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All You Need to Know About Cryptocurrency Wallets

Traders Magazine Online News, November 14, 2018

Collins Brown

A lot of people think of their cryptocurrency wallet as merely a digitized version of a real wallet that is used for storing funds. However, it doesn’t actually store cryptocurrencies. Rather, it saves a pair of public and private keys that grant access to one’s digital belongings. In a nutshell, a public key is a string of alphanumeric characters that serves as an address that others can use to send you cryptocurrencies. Likewise, your private key is what allows you to send money to others. You basically use these two keys to sign off ownership of your coins. There isn’t a physical exchange, mind you. The transfer of funds is simply recorded on the blockchain ledger with the difference of the balance in the sender’s and recipient’s wallet.

Remember: You cannot compromise on the safety of your keys; if you do, it’ll lead to a tearful goodbye to your digital assets. It is imperative to keep them safe. Always have backups.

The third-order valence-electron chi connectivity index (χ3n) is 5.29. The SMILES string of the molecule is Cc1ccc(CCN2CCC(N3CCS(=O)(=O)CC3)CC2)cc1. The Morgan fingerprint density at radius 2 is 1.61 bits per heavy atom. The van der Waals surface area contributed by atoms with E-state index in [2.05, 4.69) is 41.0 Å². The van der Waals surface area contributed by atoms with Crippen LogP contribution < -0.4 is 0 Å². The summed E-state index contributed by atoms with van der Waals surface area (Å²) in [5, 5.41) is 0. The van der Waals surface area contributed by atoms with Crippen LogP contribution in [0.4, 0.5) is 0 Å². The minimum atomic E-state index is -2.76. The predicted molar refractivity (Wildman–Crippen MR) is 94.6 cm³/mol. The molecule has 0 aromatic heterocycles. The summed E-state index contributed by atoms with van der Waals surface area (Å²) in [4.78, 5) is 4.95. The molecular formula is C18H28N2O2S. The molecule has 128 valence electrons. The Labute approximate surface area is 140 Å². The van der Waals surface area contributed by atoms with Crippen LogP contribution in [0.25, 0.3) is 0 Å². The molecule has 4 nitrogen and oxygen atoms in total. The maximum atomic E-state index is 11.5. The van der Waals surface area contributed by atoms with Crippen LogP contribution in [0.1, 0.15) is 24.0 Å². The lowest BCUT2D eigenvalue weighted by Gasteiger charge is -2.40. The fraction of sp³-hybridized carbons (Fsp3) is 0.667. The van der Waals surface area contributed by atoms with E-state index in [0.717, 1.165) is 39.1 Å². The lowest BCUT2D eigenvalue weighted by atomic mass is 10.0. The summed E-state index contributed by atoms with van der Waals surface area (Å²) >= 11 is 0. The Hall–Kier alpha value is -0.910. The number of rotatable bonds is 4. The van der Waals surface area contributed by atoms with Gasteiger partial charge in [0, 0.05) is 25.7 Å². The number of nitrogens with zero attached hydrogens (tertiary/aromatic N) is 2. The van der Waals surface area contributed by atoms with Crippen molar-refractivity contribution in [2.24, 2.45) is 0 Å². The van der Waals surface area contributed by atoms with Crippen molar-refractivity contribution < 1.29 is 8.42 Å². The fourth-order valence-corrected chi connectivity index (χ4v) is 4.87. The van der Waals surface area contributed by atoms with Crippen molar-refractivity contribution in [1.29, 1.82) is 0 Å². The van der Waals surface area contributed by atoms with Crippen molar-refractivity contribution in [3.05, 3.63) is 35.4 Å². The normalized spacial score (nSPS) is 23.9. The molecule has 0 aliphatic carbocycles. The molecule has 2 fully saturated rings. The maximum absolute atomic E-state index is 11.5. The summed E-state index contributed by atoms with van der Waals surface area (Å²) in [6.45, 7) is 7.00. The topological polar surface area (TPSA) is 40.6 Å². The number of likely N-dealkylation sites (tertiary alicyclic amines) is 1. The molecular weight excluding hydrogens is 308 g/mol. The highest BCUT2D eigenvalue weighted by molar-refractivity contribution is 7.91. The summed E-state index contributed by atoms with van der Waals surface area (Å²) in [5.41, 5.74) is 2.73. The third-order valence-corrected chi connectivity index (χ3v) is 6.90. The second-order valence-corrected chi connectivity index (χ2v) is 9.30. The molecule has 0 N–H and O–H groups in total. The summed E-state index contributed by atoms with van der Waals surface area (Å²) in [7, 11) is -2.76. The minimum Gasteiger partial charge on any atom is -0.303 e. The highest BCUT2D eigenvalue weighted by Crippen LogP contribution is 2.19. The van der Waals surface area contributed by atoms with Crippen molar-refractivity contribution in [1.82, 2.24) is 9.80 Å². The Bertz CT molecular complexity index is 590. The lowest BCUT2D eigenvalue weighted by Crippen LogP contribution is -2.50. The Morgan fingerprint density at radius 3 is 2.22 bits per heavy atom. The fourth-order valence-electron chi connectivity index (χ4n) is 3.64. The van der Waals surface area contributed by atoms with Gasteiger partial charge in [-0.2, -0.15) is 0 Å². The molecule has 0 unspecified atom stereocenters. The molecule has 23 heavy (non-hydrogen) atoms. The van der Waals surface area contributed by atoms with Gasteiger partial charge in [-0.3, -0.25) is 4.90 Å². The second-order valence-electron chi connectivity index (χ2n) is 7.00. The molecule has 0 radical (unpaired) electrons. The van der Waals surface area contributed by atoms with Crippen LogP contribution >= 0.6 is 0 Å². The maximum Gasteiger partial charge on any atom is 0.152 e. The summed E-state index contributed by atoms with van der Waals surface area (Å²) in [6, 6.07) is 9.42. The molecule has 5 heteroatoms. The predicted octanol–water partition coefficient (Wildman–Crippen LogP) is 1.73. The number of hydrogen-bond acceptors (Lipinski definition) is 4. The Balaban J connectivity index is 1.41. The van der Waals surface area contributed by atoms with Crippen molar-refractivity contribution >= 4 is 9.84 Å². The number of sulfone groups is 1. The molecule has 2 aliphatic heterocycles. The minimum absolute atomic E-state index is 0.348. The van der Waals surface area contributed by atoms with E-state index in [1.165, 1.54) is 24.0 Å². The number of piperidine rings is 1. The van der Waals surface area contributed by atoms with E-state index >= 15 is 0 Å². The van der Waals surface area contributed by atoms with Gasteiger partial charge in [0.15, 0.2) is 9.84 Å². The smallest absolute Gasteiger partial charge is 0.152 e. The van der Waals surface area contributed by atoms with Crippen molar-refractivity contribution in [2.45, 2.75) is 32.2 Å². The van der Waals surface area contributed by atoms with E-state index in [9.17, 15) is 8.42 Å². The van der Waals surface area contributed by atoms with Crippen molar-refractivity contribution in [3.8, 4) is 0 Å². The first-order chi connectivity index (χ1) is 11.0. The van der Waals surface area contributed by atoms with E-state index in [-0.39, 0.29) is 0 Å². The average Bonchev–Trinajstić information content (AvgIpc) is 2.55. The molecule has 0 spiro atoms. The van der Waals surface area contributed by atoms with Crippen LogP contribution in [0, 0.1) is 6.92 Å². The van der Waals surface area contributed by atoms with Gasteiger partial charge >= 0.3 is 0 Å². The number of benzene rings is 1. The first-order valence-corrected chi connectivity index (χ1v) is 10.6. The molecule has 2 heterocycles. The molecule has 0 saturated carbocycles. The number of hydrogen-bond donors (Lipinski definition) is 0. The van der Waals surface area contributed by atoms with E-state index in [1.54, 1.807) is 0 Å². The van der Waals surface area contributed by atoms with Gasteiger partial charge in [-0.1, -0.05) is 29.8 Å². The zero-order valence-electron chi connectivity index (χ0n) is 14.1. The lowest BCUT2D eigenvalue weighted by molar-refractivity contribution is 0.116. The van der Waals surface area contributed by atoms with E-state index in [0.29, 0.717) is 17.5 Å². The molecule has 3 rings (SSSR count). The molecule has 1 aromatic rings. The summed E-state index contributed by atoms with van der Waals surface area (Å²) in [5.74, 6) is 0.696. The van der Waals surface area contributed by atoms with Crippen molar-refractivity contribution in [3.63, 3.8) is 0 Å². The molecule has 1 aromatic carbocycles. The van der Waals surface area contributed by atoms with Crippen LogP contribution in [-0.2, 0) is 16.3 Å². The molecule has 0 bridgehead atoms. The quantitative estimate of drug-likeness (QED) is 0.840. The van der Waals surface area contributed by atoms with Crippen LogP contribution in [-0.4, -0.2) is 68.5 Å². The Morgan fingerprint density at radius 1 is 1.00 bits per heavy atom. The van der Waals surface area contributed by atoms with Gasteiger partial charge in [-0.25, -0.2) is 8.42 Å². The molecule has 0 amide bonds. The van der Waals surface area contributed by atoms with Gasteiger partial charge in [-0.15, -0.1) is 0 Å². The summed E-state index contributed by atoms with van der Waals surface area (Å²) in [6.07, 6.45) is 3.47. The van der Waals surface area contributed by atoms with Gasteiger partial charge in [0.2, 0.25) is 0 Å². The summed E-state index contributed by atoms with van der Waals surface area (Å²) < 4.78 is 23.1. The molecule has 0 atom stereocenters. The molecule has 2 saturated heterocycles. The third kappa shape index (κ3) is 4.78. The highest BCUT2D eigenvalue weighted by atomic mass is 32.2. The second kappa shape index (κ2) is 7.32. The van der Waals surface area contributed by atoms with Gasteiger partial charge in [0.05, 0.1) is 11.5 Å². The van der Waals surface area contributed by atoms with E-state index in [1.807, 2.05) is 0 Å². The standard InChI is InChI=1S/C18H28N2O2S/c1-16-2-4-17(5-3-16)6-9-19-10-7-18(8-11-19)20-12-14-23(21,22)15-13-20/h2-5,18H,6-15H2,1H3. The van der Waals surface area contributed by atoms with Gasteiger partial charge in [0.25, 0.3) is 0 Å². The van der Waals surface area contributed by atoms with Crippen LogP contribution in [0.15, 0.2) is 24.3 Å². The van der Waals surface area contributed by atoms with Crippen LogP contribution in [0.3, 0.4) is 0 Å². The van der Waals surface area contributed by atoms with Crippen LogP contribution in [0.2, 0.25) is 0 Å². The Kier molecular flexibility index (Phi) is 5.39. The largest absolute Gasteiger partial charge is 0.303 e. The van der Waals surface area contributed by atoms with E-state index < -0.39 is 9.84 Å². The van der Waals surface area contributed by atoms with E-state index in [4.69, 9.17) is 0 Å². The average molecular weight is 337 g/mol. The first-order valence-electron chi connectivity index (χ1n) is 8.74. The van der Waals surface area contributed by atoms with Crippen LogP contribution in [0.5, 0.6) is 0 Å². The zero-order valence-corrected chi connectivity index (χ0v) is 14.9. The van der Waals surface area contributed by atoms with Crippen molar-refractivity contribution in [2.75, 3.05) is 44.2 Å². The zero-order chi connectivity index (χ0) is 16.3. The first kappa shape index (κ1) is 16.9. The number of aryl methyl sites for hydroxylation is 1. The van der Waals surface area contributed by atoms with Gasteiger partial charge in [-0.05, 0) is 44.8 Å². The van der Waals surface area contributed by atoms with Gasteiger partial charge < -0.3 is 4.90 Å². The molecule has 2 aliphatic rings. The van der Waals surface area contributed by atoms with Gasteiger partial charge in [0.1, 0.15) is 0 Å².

Unlike real-world wallets that store your change and old receipts, cryptocurrency wallets do much more than that. These wallets enable users to interact with the blockchain, to send and receive funds, keep track of the remaining total, and some even have swapping features to convert cryptocurrencies for another. Hence, they act as an interface to the blockchain ledger.

Like cryptocurrencies, wallets are pseudonymous in nature as well. (However, since wallet addresses are stored on the public blockchain, there is a theoretical possibility to reverse engineer the identities of wallet holders.)

Ever since Bitcoin came into the limelight, a number of cryptocurrencies have sprouted up. Instead of using different wallets for different coins, many wallets support a multi-coin/ multi-currency option. They can therefore store a variety of altcoins, mitigating the need to hold separate wallets for each one. (No single wallet stores all cryptocurrencies).

As is the case with cryptocurrencies, there has also been a surge in the number of wallet services being offered today. Each comes with its own level of security and convenience of access. The best wallet for you depends on your requirements and your practices.

Often called a full node/full client wallet, cryptocurrencies also offer their own official ‘’core wallets.’’ These wallets are quite secure, stable and also able to make backups (which is, we reiterate, extremely important). Examples of core wallets include Bitcoin Core Wallet, Litecoin Core, and Ethereum Wallet, to name a few. However, since they download the entire blockchain, with data containing about every historical transaction, core wallets are heavy and slow. Other types of wallets fall under a broad categorization of hot and cold storage.


Hot Storage

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